London 2012 Olympics: Fatigued Greene misses out on medal
DAI Greene’s hopes of adding an Olympic title to his world crown were high going into this meeting, and along with Jessica Ennis and Mo Farah the Team GB track-and-field captain was one of the team’s three favourites to win gold.
But his chances looked considerably fainter after a curiously stilted run in the semi-finals of the 400-metres hurdles, and that is how it turned out last night.
After getting off to a slow start and looking well off the pace in lane three, the Welshman responded well from the halfway point of the one-lap race, and coming into the home straight was at least in the shake-up for the minor medals. But as the race for the line intensified he had nothing left in the tank, and came in fourth, the most frustrating position of all for a man who was desperate to lead his team by example.
Greene clocked 48.24sec in a race won by the extraordinary Felix Sanchez of the Dominican Republic. Sanchez, who has been written off so many times as he struggled to fight clear of injury, won in 47.63sec – exactly the same time in which he took the Olympic title in Athens eight years ago. Michael Tinsley of the USA was second in a personal best of 47.91, while the bronze medal was won by Javier Culson of Puerto Rico. The pre-race favourite, Culson clocked 48.10. At the victory ceremony, which followed, the popular Sanchez received the warmest reception yet from the capacity crowd for any non-British winner. Sanchez, the greatest sportsman in his country’s history, was in tears even before the ceremony began. Greene was less emotive, and was at a loss to explain precisely why he had failed to emulate the excellent form he showed he was in just weeks ago. “I felt a bit tired,” he said. “A couple of days ago [in the heats] I had a shock, and I am surprised I managed as fast I did.
“I gave it everything I had, but was just too tired and narrowly missed out. It certainly affected my build-up. I couldn’t start where I wanted. I ran a PB a couple of weeks ago, but I think I was lacking some endurance and I was found wanting a little bit. I don’t think of it as an opportunity missed,” he continued. “I certainly couldn’t have given it anything else out there. Coming into the champs it felt as though I was good enough to get gold – certainly a medal – but the way I felt going into the race, I was very fatigued. Saturday took a lot out of me physically and mentally. I’ve never been in that situation before, and when I reflected on Saturday I realised that for all the guys who were slower than me going into the race, it was a final for them to try and get into the final. I treated it like a semi and ran slightly off the pace really, and it took a while for me to recover from that – both mentally and physically, it took a lot out of me. I managed to rally tonight and put in a good performance, but was just found wanting at the end. That extra bit of strength just wasn’t there tonight, so it was bitterly disappointing, but I couldn’t have given anything more tonight. I was flat out and I didn’t make too many errors at all. I know me and Culson were miles ahead in the rankings but the guys really pulled something out.”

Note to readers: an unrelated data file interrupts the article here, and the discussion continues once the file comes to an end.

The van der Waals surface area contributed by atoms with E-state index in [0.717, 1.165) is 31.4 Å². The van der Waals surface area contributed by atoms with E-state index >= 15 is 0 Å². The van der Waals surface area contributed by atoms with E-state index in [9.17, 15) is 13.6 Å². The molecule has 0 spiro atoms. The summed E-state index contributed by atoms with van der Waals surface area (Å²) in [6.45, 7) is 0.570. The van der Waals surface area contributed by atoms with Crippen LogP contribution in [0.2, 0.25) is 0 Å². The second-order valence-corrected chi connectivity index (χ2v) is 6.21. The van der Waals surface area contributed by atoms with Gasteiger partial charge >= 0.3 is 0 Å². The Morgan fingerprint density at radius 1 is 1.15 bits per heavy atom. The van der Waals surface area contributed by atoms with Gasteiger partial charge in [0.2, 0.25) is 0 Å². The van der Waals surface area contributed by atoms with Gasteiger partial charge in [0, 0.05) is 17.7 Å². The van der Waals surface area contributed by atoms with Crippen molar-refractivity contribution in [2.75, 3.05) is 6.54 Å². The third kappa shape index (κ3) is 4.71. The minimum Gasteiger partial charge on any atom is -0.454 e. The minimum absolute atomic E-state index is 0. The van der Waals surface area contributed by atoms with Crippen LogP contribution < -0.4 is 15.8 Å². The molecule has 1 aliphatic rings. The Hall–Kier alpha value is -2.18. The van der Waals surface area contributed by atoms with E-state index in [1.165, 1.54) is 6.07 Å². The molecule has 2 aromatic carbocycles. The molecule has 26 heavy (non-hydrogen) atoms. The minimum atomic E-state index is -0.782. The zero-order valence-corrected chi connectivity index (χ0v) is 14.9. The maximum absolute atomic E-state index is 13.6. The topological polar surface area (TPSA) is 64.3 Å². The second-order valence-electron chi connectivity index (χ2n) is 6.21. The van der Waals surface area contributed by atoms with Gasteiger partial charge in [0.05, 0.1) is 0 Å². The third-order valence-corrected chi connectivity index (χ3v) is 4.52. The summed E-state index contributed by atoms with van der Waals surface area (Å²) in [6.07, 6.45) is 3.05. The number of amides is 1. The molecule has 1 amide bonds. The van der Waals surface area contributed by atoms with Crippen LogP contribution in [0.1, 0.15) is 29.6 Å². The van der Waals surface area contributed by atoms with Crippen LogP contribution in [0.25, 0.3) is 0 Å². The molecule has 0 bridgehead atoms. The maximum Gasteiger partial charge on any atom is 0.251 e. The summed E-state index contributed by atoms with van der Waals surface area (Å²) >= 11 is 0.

While that comment was correct regarding this year’s rankings, Sanchez has been in a class apart in this event over the past decade and more, and it is no disgrace to lose to a competitor of his quality. The final of the men’s 400m – the last event of the night other than the women’s pole vault, which had begun hours earlier and would continue for some time – was won with a convincing margin by Kirani James of Grenada. The men’s 3,000m steeplechase has been the preserve of Kenya in recent years, but last night the women’s race was won by a Russian. Yuliya Zaripova took the title in a personal best of 9:06.72, ahead of Habiba Ghribi of Tunisia (9:08. 37) and Sofia Assefa of Ethiopia, who finished in 9:09.84.
In the other field-event final of the night, the women’s shot put, defending champion Valerie Adams of New Zealand could manage only a silver medal with a best throw of 20.70m. Gold went to Nadzeya Ostapchuk of Belarus, who threw 21.36, while Russia’s Evgenia Kolodko took bronze with 20.48.
In the first round of the women’s 200m, Britain’s Abi Oyepitan and Margaret Adeoye both qualified for the semi-finals, the latter in a personal-best 22.94, but team-mate Anyika Onuora failed to join them. Fastest qualifier was 400m champion Sanya Richards-Ross of the United States. Jenn Suhr of the United States won the gold medal in the women’s pole vault, ending Russian Yelena Isinbayeva’s bid for a third straight Olympic title. Suhr won after clearing 4.75 metres at her second attempt, and missed every attempt at 4.80.
Yarisley Silva also cleared 4.75 on her second attempt for a Cuban national record, but lost on a countback and took silver. Isinbayeva finished with bronze at 4.70. She had been aiming to be the first woman in track and field to win the same individual event in three straight Olympics.
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